I wanted to write about the sometimes mischievous ways that Ireland’s oysters made it from sea to table in decades past. But this kind of story — no news hook, no service element — can be a tough sell in today’s travel writing climate, where the focus of many pieces is all things timely and new. Regardless, I knew I had found something unique and compelling the first time V. told me about setting up an underground oyster ring in Connemara, the west of Ireland, in the 1960s.
So, I waited. I researched fishing rights in Ireland. I learned about the history surrounding the English confiscation of Irish lands. I dove into facts and figures about Irish seafood exports.
Eventually my story found a home in a publication, Saveur, that values storytelling. I had built a foundation of knowledge for the feature, but needed to return to Ireland and sit down with V. to ask him all the questions I didn’t ask the first time he mentioned the troubles he had found himself in as a result of poaching and distributing oysters. “There isn’t a courthouse in Connaught I haven’t been summoned to about oysters,” V. told me. “I could be a barrister!”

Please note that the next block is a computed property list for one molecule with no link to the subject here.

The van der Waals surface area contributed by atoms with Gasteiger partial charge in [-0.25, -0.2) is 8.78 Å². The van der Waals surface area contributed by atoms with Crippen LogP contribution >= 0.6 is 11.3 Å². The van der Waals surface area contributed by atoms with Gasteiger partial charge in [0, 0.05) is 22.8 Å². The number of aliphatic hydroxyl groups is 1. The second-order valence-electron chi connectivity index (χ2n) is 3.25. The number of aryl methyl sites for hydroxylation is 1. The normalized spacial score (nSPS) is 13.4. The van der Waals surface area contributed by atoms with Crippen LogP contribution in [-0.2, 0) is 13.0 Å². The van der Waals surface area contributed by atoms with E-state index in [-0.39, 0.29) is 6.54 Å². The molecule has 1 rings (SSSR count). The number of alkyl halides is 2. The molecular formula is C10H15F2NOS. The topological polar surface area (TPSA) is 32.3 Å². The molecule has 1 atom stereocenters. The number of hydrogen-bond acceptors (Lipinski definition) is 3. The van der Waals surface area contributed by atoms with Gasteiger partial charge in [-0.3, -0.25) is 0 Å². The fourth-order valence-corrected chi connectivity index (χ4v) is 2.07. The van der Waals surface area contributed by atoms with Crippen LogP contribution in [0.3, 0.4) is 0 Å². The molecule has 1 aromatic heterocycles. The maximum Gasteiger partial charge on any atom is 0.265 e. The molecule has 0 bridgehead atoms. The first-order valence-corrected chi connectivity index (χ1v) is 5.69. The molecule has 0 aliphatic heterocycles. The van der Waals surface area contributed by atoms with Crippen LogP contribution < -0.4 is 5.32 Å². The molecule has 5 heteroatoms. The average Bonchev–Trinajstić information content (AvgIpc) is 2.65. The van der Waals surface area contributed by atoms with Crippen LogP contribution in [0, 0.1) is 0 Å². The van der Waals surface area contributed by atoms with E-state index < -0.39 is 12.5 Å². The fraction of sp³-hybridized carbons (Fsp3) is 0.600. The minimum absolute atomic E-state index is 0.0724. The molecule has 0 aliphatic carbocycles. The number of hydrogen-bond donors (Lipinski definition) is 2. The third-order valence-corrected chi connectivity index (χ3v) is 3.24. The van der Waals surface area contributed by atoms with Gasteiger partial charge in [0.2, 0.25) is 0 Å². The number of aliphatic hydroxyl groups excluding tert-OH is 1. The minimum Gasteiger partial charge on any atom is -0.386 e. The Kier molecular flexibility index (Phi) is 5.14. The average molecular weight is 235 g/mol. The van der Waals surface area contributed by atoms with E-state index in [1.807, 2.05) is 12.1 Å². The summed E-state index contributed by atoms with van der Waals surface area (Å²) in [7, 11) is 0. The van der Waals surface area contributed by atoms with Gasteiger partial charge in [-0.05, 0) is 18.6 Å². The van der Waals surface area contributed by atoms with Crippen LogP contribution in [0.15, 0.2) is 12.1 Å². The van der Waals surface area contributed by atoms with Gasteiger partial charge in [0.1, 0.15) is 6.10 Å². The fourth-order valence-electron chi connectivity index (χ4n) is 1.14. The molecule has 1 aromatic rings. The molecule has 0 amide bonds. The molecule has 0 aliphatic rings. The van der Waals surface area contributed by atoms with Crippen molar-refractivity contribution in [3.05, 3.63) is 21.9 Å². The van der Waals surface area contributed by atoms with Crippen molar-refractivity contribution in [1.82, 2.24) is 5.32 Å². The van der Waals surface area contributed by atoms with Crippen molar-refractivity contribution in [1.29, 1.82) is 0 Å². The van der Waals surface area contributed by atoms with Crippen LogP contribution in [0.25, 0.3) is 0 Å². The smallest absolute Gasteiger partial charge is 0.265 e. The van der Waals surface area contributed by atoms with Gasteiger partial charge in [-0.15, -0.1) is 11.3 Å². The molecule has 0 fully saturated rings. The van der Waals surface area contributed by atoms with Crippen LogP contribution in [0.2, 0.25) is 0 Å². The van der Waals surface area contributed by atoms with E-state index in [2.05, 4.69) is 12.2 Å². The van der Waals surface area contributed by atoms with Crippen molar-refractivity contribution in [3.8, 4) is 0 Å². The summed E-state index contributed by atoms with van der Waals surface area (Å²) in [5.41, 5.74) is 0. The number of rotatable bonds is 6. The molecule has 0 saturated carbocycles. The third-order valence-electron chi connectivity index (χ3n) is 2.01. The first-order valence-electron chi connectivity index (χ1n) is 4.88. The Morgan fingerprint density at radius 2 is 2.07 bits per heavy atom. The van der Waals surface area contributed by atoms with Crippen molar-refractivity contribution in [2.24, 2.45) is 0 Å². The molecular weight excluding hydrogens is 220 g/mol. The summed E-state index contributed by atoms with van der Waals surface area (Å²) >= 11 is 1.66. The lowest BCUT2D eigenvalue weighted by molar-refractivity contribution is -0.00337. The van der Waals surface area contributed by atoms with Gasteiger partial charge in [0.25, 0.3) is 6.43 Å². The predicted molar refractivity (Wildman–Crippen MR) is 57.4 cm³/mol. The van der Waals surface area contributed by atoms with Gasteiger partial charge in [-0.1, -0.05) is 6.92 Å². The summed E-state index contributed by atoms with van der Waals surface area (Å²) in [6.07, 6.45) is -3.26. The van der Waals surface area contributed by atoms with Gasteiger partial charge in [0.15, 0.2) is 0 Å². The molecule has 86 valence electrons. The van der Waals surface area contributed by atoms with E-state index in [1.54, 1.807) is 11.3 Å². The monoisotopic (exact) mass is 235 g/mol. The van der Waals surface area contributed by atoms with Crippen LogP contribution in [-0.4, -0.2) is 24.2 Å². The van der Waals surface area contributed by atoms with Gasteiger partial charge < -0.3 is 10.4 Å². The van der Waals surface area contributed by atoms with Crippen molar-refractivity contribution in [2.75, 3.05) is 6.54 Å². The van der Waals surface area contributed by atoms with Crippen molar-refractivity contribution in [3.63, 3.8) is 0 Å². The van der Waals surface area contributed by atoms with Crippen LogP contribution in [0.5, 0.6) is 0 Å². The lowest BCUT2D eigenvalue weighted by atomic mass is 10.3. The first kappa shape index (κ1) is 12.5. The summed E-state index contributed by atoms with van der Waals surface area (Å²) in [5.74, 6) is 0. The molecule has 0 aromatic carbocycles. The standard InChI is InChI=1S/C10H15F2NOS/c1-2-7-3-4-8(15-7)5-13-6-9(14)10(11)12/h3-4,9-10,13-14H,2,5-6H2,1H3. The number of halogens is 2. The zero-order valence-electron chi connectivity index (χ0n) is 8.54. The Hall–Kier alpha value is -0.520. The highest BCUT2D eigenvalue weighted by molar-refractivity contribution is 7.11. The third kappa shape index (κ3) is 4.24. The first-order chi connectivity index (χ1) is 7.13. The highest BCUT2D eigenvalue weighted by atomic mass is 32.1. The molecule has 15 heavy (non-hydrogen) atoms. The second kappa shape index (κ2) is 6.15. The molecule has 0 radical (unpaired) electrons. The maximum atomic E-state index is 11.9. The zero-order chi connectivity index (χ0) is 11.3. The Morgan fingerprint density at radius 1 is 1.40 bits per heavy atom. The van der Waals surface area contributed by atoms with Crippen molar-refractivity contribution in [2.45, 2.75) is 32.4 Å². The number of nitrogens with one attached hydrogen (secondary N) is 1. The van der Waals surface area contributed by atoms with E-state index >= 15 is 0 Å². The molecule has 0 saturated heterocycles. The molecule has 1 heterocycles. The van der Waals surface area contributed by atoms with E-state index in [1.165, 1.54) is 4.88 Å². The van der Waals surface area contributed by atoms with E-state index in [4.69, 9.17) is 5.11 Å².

The result of that trip to Ireland is my Saveur story The Oyster Poachers of Connemara. Among several themes, it explores the lack of a black and white perspective on things in Ireland, how shades of grey — especially surrounding the law — can be commonplace. Sure, there is a designated time that legally, the pub is supposed to close. Sometimes that law is abided by, and other times, publicans close the blinds and keep the fun going behind locked doors. That murky area between black and white is where some of the most fascinating cultural ticks take place.
I’m all for travel writing that can help us figure out where to go and what to see, but I also believe in travel writing that allows us to get lost in someone else’s world for a while. Click here to get lost in V’s coastal Ireland, where for a time men set out under moonlight to gather oysters, a valuable and untapped treasure beneath the sea.
[illustration credit: Alex Testere for Saveur]